In the Fall of 2014 the Brighton Student Alumni Association (BSAA) began planning for a BHS Library Enhancement project.  The project would entail raising money to help update, renovate, and improve the Library Media Center in honor of long time member and co-president Henry ‘Pete’ French, BHS ’53.  Over $30K were eventually raised.  Items purchased include a beautiful glass art piece designed and implemented by BHS alum Nancy Gong, as well as new carpet, furniture, lighting, and a custom made display cabinet for the library foyer. This cabinet is intended to be used to showcase over 200 volumes of books authored by BHS alumni, as well as items memorializing Pete French.  In June of 2015 a ceremony celebrating this project including an unveiling of the glass art piece was held in the BHS library.

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Library director Howard Enis graciously accepting my contributions

As the BHS School Library Media Specialist, I am always looking to grow this collection. If you are a BHS alumni and wish to donate published works, please contact me via email at H[email protected].  The library is also interested in building a collection of non-book media, such as music recordings, videos, and other media created by or involving BHS alum.

Very kindly, Howard offered to house three of my own academic essays from Southern Studies, War, Literature and the Arts and The Henry James Review.

Speaking of prolific BHS alumni authors, Dr. Stephen Shapiro  ’82 teaches English and Comparative Literary Studies at University of Warwick in Coventry, United Kingdom.  Stephen visits Rochester when can and has offered to donate some of his own books to the BHS Library Project.  Below is a signed copy (my idea) of his book on Marx donated to the Brighton Memorial Library.  TEASE: in a couple of months, Stephen will be sharing some research on American religious movements, including a new look at Rochester’s Walter Raushenbusch.

Held at and scanned courtesy of the Brighton Memorial Library

Held at and scanned courtesy of the Brighton Memorial Library


UPDATE: Brighton High School Library receives “Imperium in Imperio: Sutton Griggs’ Imagined War of 1898” (Twentieth-Century Literary Criticism, V.344)

In grand fashion, Brighton celebrates its volleyball champions and the first Boys state team sports title in school history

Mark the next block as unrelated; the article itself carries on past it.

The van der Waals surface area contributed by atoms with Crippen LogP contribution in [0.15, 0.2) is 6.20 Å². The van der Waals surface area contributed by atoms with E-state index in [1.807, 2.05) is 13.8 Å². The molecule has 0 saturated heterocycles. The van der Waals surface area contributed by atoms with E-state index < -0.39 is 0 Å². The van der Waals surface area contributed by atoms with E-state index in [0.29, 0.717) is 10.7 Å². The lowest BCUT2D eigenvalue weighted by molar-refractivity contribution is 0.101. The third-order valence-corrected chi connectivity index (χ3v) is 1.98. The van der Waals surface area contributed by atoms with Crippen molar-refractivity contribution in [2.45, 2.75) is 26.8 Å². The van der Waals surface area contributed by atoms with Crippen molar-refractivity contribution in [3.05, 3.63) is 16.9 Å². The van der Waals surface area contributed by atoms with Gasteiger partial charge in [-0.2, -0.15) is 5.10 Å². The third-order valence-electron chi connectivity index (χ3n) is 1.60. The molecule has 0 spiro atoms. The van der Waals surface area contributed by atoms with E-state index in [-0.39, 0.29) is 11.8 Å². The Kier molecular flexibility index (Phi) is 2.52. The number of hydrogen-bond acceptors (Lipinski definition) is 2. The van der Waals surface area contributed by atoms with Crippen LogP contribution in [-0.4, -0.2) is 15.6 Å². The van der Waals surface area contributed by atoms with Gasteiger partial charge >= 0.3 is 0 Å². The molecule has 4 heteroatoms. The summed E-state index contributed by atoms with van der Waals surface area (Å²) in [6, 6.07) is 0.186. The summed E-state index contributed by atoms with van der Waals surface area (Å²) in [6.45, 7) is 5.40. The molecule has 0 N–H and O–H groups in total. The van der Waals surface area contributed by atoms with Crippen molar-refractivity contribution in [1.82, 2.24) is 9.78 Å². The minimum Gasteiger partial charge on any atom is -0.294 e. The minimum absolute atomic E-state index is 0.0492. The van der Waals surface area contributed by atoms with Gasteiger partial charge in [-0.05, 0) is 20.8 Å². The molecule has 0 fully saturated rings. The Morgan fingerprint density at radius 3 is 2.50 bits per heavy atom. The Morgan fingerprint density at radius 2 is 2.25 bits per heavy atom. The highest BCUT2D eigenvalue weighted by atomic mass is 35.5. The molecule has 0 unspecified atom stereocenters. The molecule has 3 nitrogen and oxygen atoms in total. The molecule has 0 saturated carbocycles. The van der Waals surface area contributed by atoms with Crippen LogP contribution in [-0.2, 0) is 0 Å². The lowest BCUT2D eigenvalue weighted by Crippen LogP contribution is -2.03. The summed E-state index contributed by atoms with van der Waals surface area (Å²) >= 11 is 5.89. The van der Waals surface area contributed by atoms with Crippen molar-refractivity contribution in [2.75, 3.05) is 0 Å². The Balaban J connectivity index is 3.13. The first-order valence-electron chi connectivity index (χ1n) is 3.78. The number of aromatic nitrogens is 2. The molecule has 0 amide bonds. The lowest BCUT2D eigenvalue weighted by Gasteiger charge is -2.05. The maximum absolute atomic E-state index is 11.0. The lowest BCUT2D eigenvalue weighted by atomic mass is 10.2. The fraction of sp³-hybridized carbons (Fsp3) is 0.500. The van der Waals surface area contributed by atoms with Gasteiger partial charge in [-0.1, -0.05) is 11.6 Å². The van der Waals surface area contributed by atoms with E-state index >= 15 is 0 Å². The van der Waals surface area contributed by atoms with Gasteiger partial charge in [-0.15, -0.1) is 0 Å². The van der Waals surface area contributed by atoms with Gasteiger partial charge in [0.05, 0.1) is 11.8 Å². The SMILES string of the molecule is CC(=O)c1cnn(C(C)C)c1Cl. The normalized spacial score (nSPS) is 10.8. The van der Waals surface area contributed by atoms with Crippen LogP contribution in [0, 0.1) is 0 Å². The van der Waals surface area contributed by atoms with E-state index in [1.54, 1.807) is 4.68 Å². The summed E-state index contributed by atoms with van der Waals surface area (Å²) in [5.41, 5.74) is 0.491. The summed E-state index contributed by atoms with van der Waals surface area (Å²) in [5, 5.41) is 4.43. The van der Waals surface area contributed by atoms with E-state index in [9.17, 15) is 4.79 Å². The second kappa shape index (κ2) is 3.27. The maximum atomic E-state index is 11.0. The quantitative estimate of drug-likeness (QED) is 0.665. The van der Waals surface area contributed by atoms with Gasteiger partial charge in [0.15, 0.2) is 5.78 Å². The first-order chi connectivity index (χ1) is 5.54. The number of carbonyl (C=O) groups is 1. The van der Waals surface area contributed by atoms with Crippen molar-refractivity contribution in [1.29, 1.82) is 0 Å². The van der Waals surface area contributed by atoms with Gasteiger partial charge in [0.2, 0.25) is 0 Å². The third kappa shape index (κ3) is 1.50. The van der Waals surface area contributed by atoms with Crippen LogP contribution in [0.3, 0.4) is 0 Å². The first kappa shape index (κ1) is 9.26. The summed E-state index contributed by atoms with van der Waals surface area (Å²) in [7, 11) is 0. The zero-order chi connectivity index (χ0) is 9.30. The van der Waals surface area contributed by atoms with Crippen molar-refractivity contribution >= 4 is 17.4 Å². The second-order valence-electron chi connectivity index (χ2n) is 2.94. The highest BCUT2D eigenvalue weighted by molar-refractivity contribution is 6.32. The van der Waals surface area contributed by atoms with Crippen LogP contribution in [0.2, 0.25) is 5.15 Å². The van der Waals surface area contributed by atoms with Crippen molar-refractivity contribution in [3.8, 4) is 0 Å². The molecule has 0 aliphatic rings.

About The Author

Welcome to Talker of the Town! My name is David Kramer. I have a Ph.D in English and teach at Keuka College. I am a former and still active Fellow at the Nazareth College Center for Public History and a Storyteller in Residence at the SmallMatters Institute. Over the years, I have taught at Monroe Community College, the Rochester Institute of Technology and St. John Fisher College. I have published numerous Guest Essays, Letters, Book Reviews and Opinion pieces in The New York Times, Rochester Democrat and Chronicle, the Buffalo News, the Rochester Patriot, the Providence Journal, the Providence Business News, the Brown Alumni Magazine, the New London Day, the Boston Herald, the Messenger Post Newspapers, the Wedge, the Empty Closet, the CITY, Lake Affect Magazine and Brighton Connections. My poetry appears in The Criterion: An International Journal in English and Rundenalia and my academic writing in War, Literature and the Arts and Twentieth Century Literary Criticism. Starting in February 2013, I wrote for three Democratic and Chronicle  blogs, "Make City Schools Better," "Unite Rochester," and the "Editorial Board." When my tenure at the D & C  ended, I wanted to continue conversations first begun there. And start new ones.  So we created this new space, Talker of the Town, where all are invited to join. I don’t like to say these posts are “mine.” Very few of them are the sole product of my sometimes overheated imagination. Instead, I call them partnerships and collaborations. Or as they say in education, “peer group work.” Talker of the Town might better be Talkers of the Town. The blog won’t thrive without your leads, text, pictures, ideas, facebook shares, tweets, comments and criticisms.